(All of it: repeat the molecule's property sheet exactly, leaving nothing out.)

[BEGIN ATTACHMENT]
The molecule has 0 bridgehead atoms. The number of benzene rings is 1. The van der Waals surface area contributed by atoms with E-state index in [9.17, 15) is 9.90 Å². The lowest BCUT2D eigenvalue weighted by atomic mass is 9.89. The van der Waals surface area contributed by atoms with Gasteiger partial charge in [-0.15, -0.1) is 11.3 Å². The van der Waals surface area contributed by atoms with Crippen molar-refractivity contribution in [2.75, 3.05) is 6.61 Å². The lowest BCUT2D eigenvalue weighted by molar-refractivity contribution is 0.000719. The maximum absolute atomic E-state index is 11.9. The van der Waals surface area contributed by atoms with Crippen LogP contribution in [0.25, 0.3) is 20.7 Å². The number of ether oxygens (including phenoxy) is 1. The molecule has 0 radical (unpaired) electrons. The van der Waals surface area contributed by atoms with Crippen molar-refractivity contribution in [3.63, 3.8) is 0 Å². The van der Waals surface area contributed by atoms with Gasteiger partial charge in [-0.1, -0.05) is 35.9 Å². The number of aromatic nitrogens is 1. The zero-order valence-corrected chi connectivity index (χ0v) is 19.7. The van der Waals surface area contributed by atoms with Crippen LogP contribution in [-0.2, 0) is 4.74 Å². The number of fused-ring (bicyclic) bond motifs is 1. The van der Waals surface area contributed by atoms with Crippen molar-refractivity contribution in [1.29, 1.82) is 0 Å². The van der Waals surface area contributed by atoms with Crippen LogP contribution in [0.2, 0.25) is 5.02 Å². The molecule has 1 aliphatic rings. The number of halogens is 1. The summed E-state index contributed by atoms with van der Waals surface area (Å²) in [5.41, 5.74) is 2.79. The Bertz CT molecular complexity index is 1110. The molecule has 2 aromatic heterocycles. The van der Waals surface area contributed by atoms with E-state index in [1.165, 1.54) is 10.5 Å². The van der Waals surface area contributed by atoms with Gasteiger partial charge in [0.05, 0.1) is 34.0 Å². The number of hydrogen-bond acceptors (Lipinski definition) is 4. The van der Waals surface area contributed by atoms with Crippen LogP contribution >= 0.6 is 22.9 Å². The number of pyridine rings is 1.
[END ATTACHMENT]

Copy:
The molecule has 0 bridgehead atoms. The number of benzene rings is 1. The van der Waals surface area contributed by atoms with E-state index in [9.17, 15) is 9.90 Å². The lowest BCUT2D eigenvalue weighted by atomic mass is 9.89. The van der Waals surface area contributed by atoms with Gasteiger partial charge in [-0.15, -0.1) is 11.3 Å². The van der Waals surface area contributed by atoms with Crippen molar-refractivity contribution in [2.75, 3.05) is 6.61 Å². The lowest BCUT2D eigenvalue weighted by molar-refractivity contribution is 0.000719. The maximum absolute atomic E-state index is 11.9. The van der Waals surface area contributed by atoms with Crippen LogP contribution in [0.25, 0.3) is 20.7 Å². The number of ether oxygens (including phenoxy) is 1. The molecule has 0 radical (unpaired) electrons. The van der Waals surface area contributed by atoms with Crippen molar-refractivity contribution in [3.63, 3.8) is 0 Å². The van der Waals surface area contributed by atoms with Gasteiger partial charge in [-0.1, -0.05) is 35.9 Å². The number of aromatic nitrogens is 1. The zero-order valence-corrected chi connectivity index (χ0v) is 19.7. The van der Waals surface area contributed by atoms with Crippen LogP contribution in [-0.2, 0) is 4.74 Å². The number of fused-ring (bicyclic) bond motifs is 1. The van der Waals surface area contributed by atoms with Crippen molar-refractivity contribution in [1.29, 1.82) is 0 Å². The van der Waals surface area contributed by atoms with Crippen LogP contribution in [0.2, 0.25) is 5.02 Å². The molecule has 1 aliphatic rings. The number of halogens is 1. The summed E-state index contributed by atoms with van der Waals surface area (Å²) in [5.41, 5.74) is 2.79. The Bertz CT molecular complexity index is 1110. The molecule has 2 aromatic heterocycles. The van der Waals surface area contributed by atoms with E-state index in [1.165, 1.54) is 10.5 Å². The van der Waals surface area contributed by atoms with Gasteiger partial charge in [0.05, 0.1) is 34.0 Å². The number of hydrogen-bond acceptors (Lipinski definition) is 4. The van der Waals surface area contributed by atoms with Crippen LogP contribution >= 0.6 is 22.9 Å². The number of pyridine rings is 1.